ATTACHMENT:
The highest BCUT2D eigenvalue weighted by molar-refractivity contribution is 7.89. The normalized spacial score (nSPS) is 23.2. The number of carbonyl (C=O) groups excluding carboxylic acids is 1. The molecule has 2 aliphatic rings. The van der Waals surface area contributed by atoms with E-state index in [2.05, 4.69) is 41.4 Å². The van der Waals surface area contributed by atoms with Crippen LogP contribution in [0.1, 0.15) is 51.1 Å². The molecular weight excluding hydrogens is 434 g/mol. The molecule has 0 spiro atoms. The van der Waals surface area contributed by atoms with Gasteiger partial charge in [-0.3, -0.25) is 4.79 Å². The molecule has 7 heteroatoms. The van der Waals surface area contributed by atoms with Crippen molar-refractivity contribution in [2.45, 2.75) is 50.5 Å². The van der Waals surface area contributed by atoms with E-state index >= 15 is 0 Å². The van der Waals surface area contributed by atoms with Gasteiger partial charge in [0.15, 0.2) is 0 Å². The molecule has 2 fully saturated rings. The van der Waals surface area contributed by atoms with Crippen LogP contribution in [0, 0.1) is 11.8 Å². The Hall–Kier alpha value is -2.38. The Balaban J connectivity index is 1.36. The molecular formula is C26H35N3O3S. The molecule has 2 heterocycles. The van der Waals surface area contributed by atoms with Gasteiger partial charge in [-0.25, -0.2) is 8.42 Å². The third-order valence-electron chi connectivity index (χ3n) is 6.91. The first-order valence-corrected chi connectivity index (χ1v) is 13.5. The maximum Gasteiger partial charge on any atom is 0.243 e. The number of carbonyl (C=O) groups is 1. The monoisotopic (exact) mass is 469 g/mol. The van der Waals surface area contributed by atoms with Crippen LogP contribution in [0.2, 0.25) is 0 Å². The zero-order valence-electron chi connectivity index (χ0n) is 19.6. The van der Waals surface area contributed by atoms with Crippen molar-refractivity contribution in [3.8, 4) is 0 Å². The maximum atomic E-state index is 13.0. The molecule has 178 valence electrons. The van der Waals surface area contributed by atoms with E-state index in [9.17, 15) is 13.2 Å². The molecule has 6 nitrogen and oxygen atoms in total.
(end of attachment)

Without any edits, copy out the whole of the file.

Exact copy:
The highest BCUT2D eigenvalue weighted by molar-refractivity contribution is 7.89. The normalized spacial score (nSPS) is 23.2. The number of carbonyl (C=O) groups excluding carboxylic acids is 1. The molecule has 2 aliphatic rings. The van der Waals surface area contributed by atoms with E-state index in [2.05, 4.69) is 41.4 Å². The van der Waals surface area contributed by atoms with Crippen LogP contribution in [0.1, 0.15) is 51.1 Å². The molecular weight excluding hydrogens is 434 g/mol. The molecule has 0 spiro atoms. The van der Waals surface area contributed by atoms with Gasteiger partial charge in [-0.3, -0.25) is 4.79 Å². The molecule has 7 heteroatoms. The van der Waals surface area contributed by atoms with Crippen molar-refractivity contribution in [2.45, 2.75) is 50.5 Å². The van der Waals surface area contributed by atoms with E-state index >= 15 is 0 Å². The van der Waals surface area contributed by atoms with Gasteiger partial charge in [0.15, 0.2) is 0 Å². The molecule has 2 fully saturated rings. The van der Waals surface area contributed by atoms with Crippen LogP contribution in [0, 0.1) is 11.8 Å². The Hall–Kier alpha value is -2.38. The Balaban J connectivity index is 1.36. The molecular formula is C26H35N3O3S. The molecule has 2 heterocycles. The van der Waals surface area contributed by atoms with Gasteiger partial charge in [-0.25, -0.2) is 8.42 Å². The third-order valence-electron chi connectivity index (χ3n) is 6.91. The first-order valence-corrected chi connectivity index (χ1v) is 13.5. The maximum Gasteiger partial charge on any atom is 0.243 e. The number of carbonyl (C=O) groups is 1. The monoisotopic (exact) mass is 469 g/mol. The van der Waals surface area contributed by atoms with Crippen LogP contribution in [0.2, 0.25) is 0 Å². The zero-order valence-electron chi connectivity index (χ0n) is 19.6. The van der Waals surface area contributed by atoms with Crippen molar-refractivity contribution in [3.8, 4) is 0 Å². The maximum atomic E-state index is 13.0. The molecule has 178 valence electrons. The van der Waals surface area contributed by atoms with E-state index in [9.17, 15) is 13.2 Å². The molecule has 6 nitrogen and oxygen atoms in total.